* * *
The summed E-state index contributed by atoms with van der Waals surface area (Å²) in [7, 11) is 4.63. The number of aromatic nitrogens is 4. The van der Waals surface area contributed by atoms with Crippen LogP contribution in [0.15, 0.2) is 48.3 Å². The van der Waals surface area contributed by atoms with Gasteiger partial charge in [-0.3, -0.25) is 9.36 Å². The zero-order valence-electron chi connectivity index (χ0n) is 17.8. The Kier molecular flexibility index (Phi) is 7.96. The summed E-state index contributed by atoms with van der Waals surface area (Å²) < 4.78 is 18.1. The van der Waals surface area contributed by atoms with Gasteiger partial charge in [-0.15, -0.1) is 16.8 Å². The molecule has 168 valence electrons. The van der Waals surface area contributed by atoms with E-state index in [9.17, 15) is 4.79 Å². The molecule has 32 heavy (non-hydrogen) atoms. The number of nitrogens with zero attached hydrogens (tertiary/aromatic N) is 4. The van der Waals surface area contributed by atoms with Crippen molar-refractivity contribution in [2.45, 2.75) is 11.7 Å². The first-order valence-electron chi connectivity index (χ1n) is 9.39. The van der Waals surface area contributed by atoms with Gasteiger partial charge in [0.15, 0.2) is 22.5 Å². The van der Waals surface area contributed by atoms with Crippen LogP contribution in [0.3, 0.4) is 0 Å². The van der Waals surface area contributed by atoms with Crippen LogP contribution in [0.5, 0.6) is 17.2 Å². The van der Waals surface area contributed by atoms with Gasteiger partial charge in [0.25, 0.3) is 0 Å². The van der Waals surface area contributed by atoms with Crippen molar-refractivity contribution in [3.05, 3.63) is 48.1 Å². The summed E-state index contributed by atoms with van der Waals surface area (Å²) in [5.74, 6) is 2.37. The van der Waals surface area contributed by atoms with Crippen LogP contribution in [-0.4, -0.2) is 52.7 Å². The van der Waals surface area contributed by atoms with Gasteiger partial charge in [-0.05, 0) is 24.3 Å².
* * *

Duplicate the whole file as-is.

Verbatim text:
The summed E-state index contributed by atoms with van der Waals surface area (Å²) in [7, 11) is 4.63. The number of aromatic nitrogens is 4. The van der Waals surface area contributed by atoms with Crippen LogP contribution in [0.15, 0.2) is 48.3 Å². The van der Waals surface area contributed by atoms with Gasteiger partial charge in [-0.3, -0.25) is 9.36 Å². The zero-order valence-electron chi connectivity index (χ0n) is 17.8. The Kier molecular flexibility index (Phi) is 7.96. The summed E-state index contributed by atoms with van der Waals surface area (Å²) < 4.78 is 18.1. The van der Waals surface area contributed by atoms with Gasteiger partial charge in [-0.15, -0.1) is 16.8 Å². The molecule has 168 valence electrons. The van der Waals surface area contributed by atoms with E-state index in [9.17, 15) is 4.79 Å². The molecule has 32 heavy (non-hydrogen) atoms. The number of nitrogens with zero attached hydrogens (tertiary/aromatic N) is 4. The van der Waals surface area contributed by atoms with Crippen molar-refractivity contribution in [2.45, 2.75) is 11.7 Å². The first-order valence-electron chi connectivity index (χ1n) is 9.39. The van der Waals surface area contributed by atoms with Gasteiger partial charge in [0.15, 0.2) is 22.5 Å². The van der Waals surface area contributed by atoms with Crippen LogP contribution in [0.3, 0.4) is 0 Å². The van der Waals surface area contributed by atoms with Crippen LogP contribution in [0.5, 0.6) is 17.2 Å². The van der Waals surface area contributed by atoms with Gasteiger partial charge in [0.25, 0.3) is 0 Å². The van der Waals surface area contributed by atoms with Crippen molar-refractivity contribution in [3.05, 3.63) is 48.1 Å². The summed E-state index contributed by atoms with van der Waals surface area (Å²) in [5.74, 6) is 2.37. The van der Waals surface area contributed by atoms with Crippen LogP contribution in [-0.4, -0.2) is 52.7 Å². The van der Waals surface area contributed by atoms with Gasteiger partial charge in [-0.05, 0) is 24.3 Å².